Kabul, May 13 (IANS) A three-day ceasefire started on Thursday in Afghanistan as people celebrate the end of the Muslim holy month of Ramadan with the Eid-al-Fitr festival.
Last week, the Taliban militant group announced a three-day nationwide ceasefire, dpa news agency reported.
In reaction to the Taliban offer, Afghan President Ashraf Ghani also ordered government security forces to respect the ceasefire.
The government also asked the Taliban for a permanent ceasefire, repeating previous requests.
The provincial councilor for embattled northern Kunduz province said that the residents of the province were happy with the ceasefire as they can celebrate Eid without any threats.
It was the same in the embattled south-eastern province of Ghazni, where the residents have started celebrating Eid peacefully, local councilor Hamiddullah Nawruz said.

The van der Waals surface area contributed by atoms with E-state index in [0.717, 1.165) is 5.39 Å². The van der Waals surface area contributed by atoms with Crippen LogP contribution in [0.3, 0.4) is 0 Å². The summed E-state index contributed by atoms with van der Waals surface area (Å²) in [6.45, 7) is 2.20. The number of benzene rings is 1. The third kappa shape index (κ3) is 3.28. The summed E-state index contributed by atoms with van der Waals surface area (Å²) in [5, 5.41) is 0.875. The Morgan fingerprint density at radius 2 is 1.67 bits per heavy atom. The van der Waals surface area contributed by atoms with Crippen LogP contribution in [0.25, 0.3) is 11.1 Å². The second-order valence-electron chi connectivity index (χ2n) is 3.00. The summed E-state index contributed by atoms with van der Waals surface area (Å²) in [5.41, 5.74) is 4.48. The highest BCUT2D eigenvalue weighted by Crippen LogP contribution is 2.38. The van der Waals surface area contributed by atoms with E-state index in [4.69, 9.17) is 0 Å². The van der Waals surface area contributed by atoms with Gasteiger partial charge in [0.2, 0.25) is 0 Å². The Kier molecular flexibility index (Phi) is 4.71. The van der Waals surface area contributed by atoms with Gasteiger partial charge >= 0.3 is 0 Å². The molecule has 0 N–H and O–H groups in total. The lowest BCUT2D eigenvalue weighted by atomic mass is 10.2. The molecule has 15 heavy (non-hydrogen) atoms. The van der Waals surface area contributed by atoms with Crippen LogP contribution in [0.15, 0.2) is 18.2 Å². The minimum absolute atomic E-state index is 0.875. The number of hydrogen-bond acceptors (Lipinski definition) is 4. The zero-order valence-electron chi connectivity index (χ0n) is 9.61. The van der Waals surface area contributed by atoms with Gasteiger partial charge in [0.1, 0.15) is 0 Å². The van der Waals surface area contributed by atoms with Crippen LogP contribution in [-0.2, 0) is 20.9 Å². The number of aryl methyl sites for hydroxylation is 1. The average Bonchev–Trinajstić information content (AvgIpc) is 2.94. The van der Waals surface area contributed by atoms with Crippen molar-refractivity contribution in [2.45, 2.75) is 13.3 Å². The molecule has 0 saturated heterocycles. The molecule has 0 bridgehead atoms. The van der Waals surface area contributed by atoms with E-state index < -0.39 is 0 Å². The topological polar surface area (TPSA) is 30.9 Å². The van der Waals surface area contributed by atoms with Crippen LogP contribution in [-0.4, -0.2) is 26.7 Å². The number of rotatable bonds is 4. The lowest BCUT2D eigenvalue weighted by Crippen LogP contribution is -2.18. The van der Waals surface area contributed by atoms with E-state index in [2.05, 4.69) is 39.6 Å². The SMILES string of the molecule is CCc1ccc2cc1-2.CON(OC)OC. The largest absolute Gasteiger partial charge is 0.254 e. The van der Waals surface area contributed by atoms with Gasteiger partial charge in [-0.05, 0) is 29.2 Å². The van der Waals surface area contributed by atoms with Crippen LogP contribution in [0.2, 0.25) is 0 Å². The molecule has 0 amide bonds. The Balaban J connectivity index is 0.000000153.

The province had witnessed heavy fighting in recent days between the government and militant forces, particularly those from the Taliban.
But the problems of the fighting intruded even in places like southern Helmand province, where there haven’t been many clashes, but where many of those present have either been displaced by fighting elsewhere, have lost a loved one or are nursing a family member wounded by the fighting, local councilor Mir Ahmad Khan said.
This is not the first time the Taliban have offered such a ceasefire.
The first three-day calm came in June 2018, the first the armed group had offered since their government was toppled by the US-led invasion in 2001.
During the days before this year’s ceasefire, intense fighting was reported in several provinces.
The Taliban have intensified attacks on provincial capitals, districts, bases, and checkpoints since international troops began to officially withdraw on May 1.
The security forces have tried to repel these attacks, but two districts have already fallen to the Islamists.
Observers fear the recent attacks are just the beginning of the Taliban’s annual offensive. This could increase after the withdrawal of US and NATO troops is complete.
According to official figures, around 10,000 US and NATO soldiers were still in the country at the beginning of May.
These are now set to withdraw by September 11.
The US military said on Tuesday that it estimates around 6 to 12 per cent of the entire withdrawal process had been completed.